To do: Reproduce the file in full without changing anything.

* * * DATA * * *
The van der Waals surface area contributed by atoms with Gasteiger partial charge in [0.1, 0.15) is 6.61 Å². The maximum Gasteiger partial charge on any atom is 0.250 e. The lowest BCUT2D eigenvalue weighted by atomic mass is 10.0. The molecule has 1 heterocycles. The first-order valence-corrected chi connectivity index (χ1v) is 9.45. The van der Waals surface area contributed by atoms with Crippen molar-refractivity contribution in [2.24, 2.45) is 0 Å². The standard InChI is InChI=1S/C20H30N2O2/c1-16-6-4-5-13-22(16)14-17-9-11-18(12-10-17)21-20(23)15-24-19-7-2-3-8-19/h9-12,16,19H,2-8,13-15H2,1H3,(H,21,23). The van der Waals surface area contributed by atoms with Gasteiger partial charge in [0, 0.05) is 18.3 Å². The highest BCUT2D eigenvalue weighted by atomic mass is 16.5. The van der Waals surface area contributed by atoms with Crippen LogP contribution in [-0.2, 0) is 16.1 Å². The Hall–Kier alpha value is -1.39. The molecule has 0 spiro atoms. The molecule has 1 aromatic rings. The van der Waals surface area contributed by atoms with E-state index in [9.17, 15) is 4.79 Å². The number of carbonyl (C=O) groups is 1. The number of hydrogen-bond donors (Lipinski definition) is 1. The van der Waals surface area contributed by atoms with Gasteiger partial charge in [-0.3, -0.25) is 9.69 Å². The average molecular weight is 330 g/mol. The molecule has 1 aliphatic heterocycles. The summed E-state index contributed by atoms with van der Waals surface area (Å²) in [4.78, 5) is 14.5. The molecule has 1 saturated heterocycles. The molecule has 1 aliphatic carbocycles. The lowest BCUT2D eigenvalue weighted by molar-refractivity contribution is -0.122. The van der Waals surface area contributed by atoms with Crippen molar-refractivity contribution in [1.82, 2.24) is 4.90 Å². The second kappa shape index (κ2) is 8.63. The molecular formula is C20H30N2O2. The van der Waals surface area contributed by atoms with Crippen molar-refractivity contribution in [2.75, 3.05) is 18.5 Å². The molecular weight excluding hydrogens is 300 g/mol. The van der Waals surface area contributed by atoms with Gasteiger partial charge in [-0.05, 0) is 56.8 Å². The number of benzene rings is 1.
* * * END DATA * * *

The van der Waals surface area contributed by atoms with Gasteiger partial charge in [0.1, 0.15) is 6.61 Å². The maximum Gasteiger partial charge on any atom is 0.250 e. The lowest BCUT2D eigenvalue weighted by atomic mass is 10.0. The molecule has 1 heterocycles. The first-order valence-corrected chi connectivity index (χ1v) is 9.45. The van der Waals surface area contributed by atoms with Crippen molar-refractivity contribution in [2.24, 2.45) is 0 Å². The standard InChI is InChI=1S/C20H30N2O2/c1-16-6-4-5-13-22(16)14-17-9-11-18(12-10-17)21-20(23)15-24-19-7-2-3-8-19/h9-12,16,19H,2-8,13-15H2,1H3,(H,21,23). The van der Waals surface area contributed by atoms with Gasteiger partial charge in [0, 0.05) is 18.3 Å². The highest BCUT2D eigenvalue weighted by atomic mass is 16.5. The van der Waals surface area contributed by atoms with Crippen LogP contribution in [-0.2, 0) is 16.1 Å². The Hall–Kier alpha value is -1.39. The molecule has 0 spiro atoms. The molecule has 1 aromatic rings. The van der Waals surface area contributed by atoms with E-state index in [9.17, 15) is 4.79 Å². The number of carbonyl (C=O) groups is 1. The number of hydrogen-bond donors (Lipinski definition) is 1. The van der Waals surface area contributed by atoms with Gasteiger partial charge in [-0.3, -0.25) is 9.69 Å². The average molecular weight is 330 g/mol. The molecule has 1 aliphatic heterocycles. The summed E-state index contributed by atoms with van der Waals surface area (Å²) in [4.78, 5) is 14.5. The molecule has 1 saturated heterocycles. The molecule has 1 aliphatic carbocycles. The lowest BCUT2D eigenvalue weighted by molar-refractivity contribution is -0.122. The van der Waals surface area contributed by atoms with Crippen molar-refractivity contribution in [1.82, 2.24) is 4.90 Å². The second kappa shape index (κ2) is 8.63. The molecular formula is C20H30N2O2. The van der Waals surface area contributed by atoms with Crippen molar-refractivity contribution in [2.75, 3.05) is 18.5 Å². The molecular weight excluding hydrogens is 300 g/mol. The van der Waals surface area contributed by atoms with Gasteiger partial charge in [-0.05, 0) is 56.8 Å². The number of benzene rings is 1.